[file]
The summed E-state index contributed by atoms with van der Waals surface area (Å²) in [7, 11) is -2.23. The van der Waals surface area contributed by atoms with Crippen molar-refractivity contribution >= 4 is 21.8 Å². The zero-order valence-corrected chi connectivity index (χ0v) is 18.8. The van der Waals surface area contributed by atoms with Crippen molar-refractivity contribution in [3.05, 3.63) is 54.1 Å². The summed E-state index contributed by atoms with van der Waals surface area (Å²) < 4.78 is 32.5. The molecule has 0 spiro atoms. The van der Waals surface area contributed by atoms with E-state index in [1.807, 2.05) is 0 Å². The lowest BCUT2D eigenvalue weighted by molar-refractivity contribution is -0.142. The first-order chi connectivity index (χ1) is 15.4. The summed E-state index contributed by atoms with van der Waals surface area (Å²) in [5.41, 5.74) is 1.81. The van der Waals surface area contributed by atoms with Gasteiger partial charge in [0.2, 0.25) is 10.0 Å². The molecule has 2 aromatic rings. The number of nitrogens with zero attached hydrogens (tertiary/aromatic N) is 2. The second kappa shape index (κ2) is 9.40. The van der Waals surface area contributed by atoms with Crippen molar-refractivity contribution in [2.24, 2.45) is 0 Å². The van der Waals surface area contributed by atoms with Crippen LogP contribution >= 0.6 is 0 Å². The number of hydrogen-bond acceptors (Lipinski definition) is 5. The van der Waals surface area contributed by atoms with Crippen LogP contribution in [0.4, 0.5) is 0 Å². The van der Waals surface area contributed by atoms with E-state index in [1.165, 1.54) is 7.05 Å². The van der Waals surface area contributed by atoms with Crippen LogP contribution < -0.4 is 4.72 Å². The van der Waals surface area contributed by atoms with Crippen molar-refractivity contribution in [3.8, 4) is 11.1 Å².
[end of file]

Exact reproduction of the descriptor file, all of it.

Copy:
The summed E-state index contributed by atoms with van der Waals surface area (Å²) in [7, 11) is -2.23. The van der Waals surface area contributed by atoms with Crippen molar-refractivity contribution >= 4 is 21.8 Å². The zero-order valence-corrected chi connectivity index (χ0v) is 18.8. The van der Waals surface area contributed by atoms with Crippen molar-refractivity contribution in [3.05, 3.63) is 54.1 Å². The summed E-state index contributed by atoms with van der Waals surface area (Å²) < 4.78 is 32.5. The molecule has 0 spiro atoms. The van der Waals surface area contributed by atoms with E-state index in [1.807, 2.05) is 0 Å². The lowest BCUT2D eigenvalue weighted by molar-refractivity contribution is -0.142. The first-order chi connectivity index (χ1) is 15.4. The summed E-state index contributed by atoms with van der Waals surface area (Å²) in [5.41, 5.74) is 1.81. The van der Waals surface area contributed by atoms with Gasteiger partial charge in [0.2, 0.25) is 10.0 Å². The molecule has 2 aromatic rings. The number of nitrogens with zero attached hydrogens (tertiary/aromatic N) is 2. The second kappa shape index (κ2) is 9.40. The van der Waals surface area contributed by atoms with Crippen molar-refractivity contribution in [2.24, 2.45) is 0 Å². The van der Waals surface area contributed by atoms with Crippen LogP contribution >= 0.6 is 0 Å². The number of hydrogen-bond acceptors (Lipinski definition) is 5. The van der Waals surface area contributed by atoms with Crippen LogP contribution in [0.4, 0.5) is 0 Å². The van der Waals surface area contributed by atoms with E-state index in [1.165, 1.54) is 7.05 Å². The van der Waals surface area contributed by atoms with Crippen LogP contribution < -0.4 is 4.72 Å². The van der Waals surface area contributed by atoms with Crippen molar-refractivity contribution in [3.8, 4) is 11.1 Å².